... In the urban context, scholars have documented the ways that social movements have fostered the creation of community gardens at different scales (107)(108)(109)(110)(111)(112). 7 In North American cities, such as New York (116,117), Boston (118), Detroit (119), Oakland (120), and New Orleans (120), community gardens are associated with a relatively long tradition of environmental justice mobilization against racism and its discriminatory patterns of urban abandonment, pollution, and gentrification. Here, social movements have been key to resisting the efforts of local governments to pit the affordable housing movement against community gardening, defending neighbors' rights to land and mobilizing support around community development programs (116)(117)(118)(119). Similar examples exist in Europe. ...
... 7 In North American cities, such as New York (116,117), Boston (118), Detroit (119), Oakland (120), and New Orleans (120), community gardens are associated with a relatively long tradition of environmental justice mobilization against racism and its discriminatory patterns of urban abandonment, pollution, and gentrification. Here, social movements have been key to resisting the efforts of local governments to pit the affordable housing movement against community gardening, defending neighbors' rights to land and mobilizing support around community development programs (116)(117)(118)(119). Similar examples exist in Europe. ...
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Over the past few years, studies in political ecology and environmental justice have been increasingly connecting the commons and social movements empirically, giving shape to a new, distinctive body of research on commons movements. In our review, we first organize and synthesize empirical lessons from this body of literature. We then highlight recent theoretical efforts made by scholars to both bridge and transcend the gap between the theory of the commons and social movement theory. As we illustrate, movements can help create and strengthen commons institutions and discourses, as well as rescale them horizontally and vertically. This is particularly evident in the context of rural community-rights movements in the global South, as well as in new water and food commons movements and community-energy movements in both the global South and North. Commons institutions, in turn, can serve as the basis of social mobilization and become a key frame for social movements, as shown in the context of local environmental justice and livelihoods conflicts and anti-privatization struggles. Tensions and contradictions of commons-movement dynamics also exist and reflect trade-offs between diversity versus uniformization and organizational closure versus expansion of discourses and practices. Theoretically, there is an opportunity to cross boundaries from the theory of the commons to social movement theory and vice versa, e.g., by highlighting the role of political opportunities and framing, and biophysical factors and polycentricity, respectively. More importantly, a new commons movements theory is emerging focusing on cross-scalar organizations, the virtuous cycles between commons projects and mobilization, and the processes of commons-making. Expected final online publication date for the Annual Review of Environment and Resources, Volume 46 is October 2021. Please see for revised estimates.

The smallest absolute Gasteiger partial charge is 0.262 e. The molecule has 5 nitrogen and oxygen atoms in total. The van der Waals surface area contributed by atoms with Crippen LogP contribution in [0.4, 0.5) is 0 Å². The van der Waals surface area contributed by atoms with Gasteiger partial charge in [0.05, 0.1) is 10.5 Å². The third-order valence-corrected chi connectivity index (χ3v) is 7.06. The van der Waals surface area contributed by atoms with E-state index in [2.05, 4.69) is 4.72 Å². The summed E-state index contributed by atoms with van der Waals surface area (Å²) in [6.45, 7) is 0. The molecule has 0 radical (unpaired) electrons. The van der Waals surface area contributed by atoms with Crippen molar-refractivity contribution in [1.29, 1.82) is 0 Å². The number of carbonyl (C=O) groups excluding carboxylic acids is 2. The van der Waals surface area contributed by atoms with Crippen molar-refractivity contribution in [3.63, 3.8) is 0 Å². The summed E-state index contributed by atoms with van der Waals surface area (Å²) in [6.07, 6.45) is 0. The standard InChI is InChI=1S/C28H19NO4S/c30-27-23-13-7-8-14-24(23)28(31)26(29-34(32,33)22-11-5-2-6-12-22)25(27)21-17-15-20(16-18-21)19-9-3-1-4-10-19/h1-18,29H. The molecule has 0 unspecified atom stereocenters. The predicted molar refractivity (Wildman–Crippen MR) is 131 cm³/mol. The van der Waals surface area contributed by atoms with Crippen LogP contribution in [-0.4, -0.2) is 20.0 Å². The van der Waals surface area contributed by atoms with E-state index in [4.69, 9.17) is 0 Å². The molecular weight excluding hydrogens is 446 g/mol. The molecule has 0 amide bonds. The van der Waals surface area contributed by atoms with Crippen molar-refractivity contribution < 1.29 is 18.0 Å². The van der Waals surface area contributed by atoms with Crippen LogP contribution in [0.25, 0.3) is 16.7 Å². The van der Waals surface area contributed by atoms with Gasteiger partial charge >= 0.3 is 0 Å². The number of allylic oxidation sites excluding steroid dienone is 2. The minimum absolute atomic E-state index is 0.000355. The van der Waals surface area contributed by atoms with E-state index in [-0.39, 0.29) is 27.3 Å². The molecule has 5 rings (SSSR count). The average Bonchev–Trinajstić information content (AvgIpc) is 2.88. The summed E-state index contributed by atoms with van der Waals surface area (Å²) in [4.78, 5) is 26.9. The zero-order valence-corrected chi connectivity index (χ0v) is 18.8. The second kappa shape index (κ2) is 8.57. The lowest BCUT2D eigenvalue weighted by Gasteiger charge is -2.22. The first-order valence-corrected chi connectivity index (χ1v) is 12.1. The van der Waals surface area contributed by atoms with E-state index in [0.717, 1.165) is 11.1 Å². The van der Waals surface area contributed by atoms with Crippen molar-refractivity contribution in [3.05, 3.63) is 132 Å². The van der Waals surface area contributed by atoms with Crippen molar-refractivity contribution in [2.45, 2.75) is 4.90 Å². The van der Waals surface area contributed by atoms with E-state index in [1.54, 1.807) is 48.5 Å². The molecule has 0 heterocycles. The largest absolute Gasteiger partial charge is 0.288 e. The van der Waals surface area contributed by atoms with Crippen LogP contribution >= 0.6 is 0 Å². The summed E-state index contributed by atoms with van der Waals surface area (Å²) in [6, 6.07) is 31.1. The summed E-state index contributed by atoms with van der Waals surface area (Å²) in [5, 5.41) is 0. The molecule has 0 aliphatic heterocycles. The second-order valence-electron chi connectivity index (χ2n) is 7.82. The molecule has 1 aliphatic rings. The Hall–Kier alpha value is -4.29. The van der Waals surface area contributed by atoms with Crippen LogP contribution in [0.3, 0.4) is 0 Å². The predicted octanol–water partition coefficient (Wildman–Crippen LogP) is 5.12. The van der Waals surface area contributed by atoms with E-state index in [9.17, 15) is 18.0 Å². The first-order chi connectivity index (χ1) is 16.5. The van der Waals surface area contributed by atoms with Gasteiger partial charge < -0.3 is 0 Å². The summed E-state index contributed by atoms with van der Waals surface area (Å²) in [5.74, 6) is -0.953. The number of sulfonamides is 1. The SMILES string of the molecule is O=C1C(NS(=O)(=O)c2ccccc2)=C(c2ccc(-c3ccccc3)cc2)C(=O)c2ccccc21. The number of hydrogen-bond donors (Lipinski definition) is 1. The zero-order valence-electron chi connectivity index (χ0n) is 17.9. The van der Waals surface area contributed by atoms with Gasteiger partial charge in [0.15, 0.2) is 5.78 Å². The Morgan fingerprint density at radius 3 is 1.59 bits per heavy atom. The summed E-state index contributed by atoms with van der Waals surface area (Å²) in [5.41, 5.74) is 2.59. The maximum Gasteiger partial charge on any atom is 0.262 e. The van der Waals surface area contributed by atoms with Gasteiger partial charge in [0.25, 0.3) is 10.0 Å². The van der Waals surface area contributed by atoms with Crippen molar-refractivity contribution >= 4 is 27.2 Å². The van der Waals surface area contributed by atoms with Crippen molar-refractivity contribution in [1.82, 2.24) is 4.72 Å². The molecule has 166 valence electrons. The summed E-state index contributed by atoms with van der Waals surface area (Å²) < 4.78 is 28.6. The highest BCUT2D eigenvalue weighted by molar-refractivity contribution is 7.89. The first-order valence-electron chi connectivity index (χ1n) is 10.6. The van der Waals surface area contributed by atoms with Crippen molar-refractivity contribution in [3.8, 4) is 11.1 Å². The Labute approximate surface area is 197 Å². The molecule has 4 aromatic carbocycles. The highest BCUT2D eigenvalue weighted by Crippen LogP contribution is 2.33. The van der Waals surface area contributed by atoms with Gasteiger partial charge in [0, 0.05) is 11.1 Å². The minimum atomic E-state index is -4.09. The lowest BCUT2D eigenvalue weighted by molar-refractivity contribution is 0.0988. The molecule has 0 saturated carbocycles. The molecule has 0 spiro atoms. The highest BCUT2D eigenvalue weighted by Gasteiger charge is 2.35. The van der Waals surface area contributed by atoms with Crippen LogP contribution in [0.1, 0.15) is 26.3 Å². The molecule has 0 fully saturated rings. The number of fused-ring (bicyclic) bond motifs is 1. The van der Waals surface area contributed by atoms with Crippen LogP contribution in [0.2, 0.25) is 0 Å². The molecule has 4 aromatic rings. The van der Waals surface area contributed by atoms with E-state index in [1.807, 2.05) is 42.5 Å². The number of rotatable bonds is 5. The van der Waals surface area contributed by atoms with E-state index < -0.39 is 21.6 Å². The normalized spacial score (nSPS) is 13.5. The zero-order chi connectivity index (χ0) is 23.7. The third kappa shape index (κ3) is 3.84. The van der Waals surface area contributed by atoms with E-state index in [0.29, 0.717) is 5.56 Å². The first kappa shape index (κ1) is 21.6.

... This was the start of a turn towards consideration of food as something that connects the urban and rural 14 and as nested in a wider system 15 . This development sparked interest in urban food across various disciplinary communities, leading to a proliferation of research with diverse focal points in urban food, such as planning 16,17 , policy making 18,19 , diverse farming practices 20 and social justice 21 . While this research was first aimed at better understanding and documenting the rise of these food practices 20,22 , more recently studies explore how alternative UFPs can be used to leverage cities towards sustainability in multiple ways 12,23 . ...
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Urban food is a key lever for transformative change towards sustainability. While research reporting on the urban food practices (UFPs) in support of sustainability is increasing, the link towards transformative potential is lacking. This is because research on urban food is often place-based and contextual. This limits the applicability of insights to large-scale sustainability transformations. This paper describes UFPs that aim to contribute to transformative change. We present signposts for potential change based on the types of intended transformative changes as described in the reviewed literature based on the processes and outcomes of the urban food policies and programmes. Secondly, we classify diverse UFPs to elevate them beyond their local, place-based contexts. We find that UFPs carry a lot of potential to facilitate sustainability transformations. Based on that analysis, we provide insights on how urban food research can further contribute to harnessing the transformative potential of UFPs for actionable purposes.
... At its core, it aims to bring attention to how the food system has been shaped by institutional racism-from unequal distribution of land, to lack of labor protections, to supermarket redlining. After critiques that food justice focused too much on urban landscapes, leaving out farm labor (Minkoff-Zern, 2014), recent scholarship has incorporated grocery retail and restaurant workers into the movement (Myers & Sbicca, 2015;Sbicca, 2015Sbicca, , 2017Sbicca & Myers, 2017). Food justice is thus concerned with worker justice as well as equitable access to nutritious and culturally appropriate foods among communities of color, including Native American food deserts as well as inner city food apartheid . ...